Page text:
After the shows we moved on to the many food tents. There was food from Turkish restaurants all around town serving up their best fare for the festival-goers. Us being some of them, we took it upon ourselves to peruse the options a number of times, running into our friend Seljuk at one of them, and asking about how business is going for the day. It was a great time to have a little conversation with complete strangers, something that's 10 times easier to do with Turks than it is to do with Americans. As we stopped by one of the tents the men saw that we had a camera and asked if we could snap a picture. Of course...

The guys from Anatolia Restaurant.

We finally settled on a doner kebab wrap and some baklava after being told repeatedly by a Turkish man we met in line that the price they were asking was way over-priced. He was right, it was over-priced. But sometimes you just need to splurge to complete your experience. And $4 for 3 little squares of baklava totally completed my experience! (And totally drained us of any remaining cash.)

My wonderful John, doner in hand, trying to avoid heat exhaustion.

The festival was a success and hopefully a really great chance for the community to learn more about Turkish tradition, food, and culture. I know we learned a lot! We wish we could have stayed longer, but after just 2 short hours our clothes were soaked with sweat and we were ready to head home and jump in a pool. I can't believe that Florida picked this weekend of all weekends to finally jump up into the 90s. If it had been a bit cooler we probably could have enjoyed the festival for another hour or so longer.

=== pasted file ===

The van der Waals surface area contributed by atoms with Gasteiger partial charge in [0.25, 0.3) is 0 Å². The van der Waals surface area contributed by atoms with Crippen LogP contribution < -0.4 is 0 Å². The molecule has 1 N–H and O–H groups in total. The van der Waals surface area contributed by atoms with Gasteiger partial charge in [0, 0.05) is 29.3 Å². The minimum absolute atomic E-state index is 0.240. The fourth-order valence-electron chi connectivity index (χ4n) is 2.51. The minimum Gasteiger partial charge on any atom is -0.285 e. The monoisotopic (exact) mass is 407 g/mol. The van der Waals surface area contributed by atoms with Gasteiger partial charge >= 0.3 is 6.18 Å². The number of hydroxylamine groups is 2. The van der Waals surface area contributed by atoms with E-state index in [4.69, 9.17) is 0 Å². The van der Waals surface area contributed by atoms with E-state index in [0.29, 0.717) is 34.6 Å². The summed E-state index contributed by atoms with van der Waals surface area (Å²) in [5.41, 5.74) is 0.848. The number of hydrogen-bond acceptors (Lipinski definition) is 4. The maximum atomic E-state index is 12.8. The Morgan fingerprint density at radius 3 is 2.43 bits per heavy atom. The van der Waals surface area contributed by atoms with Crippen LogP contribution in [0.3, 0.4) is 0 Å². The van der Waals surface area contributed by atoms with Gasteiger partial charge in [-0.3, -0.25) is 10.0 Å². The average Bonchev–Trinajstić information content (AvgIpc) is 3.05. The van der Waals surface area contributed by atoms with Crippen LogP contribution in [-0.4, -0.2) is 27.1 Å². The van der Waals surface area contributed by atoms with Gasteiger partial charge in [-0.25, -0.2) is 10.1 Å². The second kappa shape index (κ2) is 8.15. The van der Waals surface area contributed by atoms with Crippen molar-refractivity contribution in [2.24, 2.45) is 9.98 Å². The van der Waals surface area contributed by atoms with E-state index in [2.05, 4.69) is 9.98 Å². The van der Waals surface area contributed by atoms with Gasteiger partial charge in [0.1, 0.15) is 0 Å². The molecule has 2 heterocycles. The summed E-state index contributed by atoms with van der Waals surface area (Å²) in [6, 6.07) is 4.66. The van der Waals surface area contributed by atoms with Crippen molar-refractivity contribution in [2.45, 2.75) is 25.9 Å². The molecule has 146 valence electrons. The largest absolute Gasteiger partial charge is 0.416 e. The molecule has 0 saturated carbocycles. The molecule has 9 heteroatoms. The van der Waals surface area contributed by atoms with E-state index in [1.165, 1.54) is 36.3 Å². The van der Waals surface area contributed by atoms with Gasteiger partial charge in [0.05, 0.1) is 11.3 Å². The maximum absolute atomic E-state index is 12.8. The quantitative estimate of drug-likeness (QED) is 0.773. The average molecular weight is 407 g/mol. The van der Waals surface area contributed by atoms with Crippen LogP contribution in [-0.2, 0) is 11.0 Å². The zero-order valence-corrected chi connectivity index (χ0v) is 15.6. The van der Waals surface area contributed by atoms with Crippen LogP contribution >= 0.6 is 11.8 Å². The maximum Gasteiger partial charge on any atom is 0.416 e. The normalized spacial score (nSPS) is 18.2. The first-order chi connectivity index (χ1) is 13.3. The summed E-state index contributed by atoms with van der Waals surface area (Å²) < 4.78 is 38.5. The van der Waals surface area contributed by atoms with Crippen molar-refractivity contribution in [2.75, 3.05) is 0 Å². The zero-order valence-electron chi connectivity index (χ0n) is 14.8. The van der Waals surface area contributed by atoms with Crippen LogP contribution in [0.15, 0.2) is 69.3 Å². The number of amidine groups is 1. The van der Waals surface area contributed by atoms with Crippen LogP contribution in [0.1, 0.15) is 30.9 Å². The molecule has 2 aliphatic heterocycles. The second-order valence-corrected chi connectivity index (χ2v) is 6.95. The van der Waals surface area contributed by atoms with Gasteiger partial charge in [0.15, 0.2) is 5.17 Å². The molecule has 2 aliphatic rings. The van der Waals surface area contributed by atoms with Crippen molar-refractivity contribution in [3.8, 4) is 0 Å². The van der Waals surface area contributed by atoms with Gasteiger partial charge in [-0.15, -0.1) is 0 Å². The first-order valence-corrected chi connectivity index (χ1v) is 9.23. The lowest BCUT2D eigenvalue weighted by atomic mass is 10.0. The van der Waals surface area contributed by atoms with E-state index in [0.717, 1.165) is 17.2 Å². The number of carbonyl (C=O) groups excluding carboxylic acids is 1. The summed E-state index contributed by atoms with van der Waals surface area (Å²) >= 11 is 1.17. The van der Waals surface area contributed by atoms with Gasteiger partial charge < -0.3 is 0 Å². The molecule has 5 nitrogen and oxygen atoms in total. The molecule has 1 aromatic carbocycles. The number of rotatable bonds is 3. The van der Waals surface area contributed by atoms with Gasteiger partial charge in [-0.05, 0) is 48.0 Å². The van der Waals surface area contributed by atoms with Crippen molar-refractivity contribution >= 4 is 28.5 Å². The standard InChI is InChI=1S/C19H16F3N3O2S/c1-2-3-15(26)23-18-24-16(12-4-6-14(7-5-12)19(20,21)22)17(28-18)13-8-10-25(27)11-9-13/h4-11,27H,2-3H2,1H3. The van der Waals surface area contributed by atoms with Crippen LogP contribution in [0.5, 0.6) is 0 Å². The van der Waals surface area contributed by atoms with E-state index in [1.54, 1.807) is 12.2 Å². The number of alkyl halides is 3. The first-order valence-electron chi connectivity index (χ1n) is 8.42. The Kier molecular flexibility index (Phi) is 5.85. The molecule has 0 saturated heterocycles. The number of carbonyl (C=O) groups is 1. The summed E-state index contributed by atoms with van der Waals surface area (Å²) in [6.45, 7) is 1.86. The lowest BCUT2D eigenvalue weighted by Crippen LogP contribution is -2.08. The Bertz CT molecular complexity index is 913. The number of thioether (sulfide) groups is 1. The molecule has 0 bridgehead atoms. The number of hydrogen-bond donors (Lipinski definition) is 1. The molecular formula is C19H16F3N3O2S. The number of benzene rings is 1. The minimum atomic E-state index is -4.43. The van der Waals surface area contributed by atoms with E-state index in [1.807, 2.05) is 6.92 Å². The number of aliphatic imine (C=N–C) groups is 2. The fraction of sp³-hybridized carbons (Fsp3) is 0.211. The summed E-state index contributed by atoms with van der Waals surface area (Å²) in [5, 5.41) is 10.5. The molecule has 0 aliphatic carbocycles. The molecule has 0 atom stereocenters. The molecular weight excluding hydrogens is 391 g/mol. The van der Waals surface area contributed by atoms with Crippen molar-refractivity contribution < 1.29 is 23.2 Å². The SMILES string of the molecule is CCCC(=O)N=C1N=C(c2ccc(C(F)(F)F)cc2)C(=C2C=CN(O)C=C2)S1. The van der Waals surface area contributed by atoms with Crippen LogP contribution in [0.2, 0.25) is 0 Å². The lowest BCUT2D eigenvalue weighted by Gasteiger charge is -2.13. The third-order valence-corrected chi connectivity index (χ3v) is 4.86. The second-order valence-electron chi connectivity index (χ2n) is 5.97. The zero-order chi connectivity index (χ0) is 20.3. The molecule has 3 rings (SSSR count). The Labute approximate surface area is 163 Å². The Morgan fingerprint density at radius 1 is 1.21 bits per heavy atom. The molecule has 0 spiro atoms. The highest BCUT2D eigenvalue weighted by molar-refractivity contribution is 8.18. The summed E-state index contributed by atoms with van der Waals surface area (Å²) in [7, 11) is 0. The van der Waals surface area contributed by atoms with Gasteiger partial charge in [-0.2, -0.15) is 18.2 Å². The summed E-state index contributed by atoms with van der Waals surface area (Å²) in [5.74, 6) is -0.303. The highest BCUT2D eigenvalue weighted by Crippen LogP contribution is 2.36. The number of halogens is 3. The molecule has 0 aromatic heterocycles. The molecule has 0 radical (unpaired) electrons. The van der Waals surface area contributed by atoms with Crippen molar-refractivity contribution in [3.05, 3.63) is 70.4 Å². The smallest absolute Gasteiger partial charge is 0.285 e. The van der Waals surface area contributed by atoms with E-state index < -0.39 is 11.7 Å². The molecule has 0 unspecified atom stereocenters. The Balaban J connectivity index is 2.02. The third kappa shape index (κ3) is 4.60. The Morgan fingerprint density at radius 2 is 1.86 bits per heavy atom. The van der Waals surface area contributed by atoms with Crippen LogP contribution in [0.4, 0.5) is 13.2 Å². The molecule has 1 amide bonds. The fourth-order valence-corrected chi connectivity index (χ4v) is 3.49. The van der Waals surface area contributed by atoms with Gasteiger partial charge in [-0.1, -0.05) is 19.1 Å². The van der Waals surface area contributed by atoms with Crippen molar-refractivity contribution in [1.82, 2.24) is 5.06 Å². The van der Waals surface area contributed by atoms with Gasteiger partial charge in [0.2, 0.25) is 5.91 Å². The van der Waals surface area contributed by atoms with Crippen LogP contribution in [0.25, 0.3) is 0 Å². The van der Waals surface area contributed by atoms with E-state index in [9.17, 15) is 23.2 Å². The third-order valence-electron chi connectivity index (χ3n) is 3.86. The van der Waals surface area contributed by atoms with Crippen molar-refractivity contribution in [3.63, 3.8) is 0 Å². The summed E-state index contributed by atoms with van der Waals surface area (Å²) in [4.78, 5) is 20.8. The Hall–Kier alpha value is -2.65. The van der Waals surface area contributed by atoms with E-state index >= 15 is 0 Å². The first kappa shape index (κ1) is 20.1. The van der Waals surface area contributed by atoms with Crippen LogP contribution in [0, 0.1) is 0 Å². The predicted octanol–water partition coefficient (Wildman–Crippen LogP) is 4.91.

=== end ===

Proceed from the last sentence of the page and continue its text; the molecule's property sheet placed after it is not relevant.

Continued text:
On the walk back to our car we found a great sign in the grass. It was the perfect ending to a perfect day, and had us laughing for about a block...

The grass is "resting?"

Do you have cultural festivals in your area? Have you ever been?


  1. This looks so much fun! We have an italian festive in my part of the city that I went to last year and will visit again this year!

  2. What a wonderful day! We've got the Dublin Irish Festival every summer, and that's a blast. I went for the first time last summer, and I will definitely be back: the food, the music...(of course) the beer... It was a very cool experience!

  3. I love foreign festivals. They are always so entertaining, and we LOVE baklava. There was an awesome festival a few years ago in Columbus Indiana that had groups from all over the world. It was amazing-the smells, sights, and sounds. Too bad it was so sweltering hot when you went! Your comment cracked me up about the running on time-I have learned that most parts of the world run on a more relaxed timeframe. P.S. Loved the grass shot. :)

  4. What a fun weekend/ community activity! In my little town we have an annual "Geranium Festival" which is more crafts than culture. (Unless you count funnel cakes as part of a Southern expereince. And we probably should!)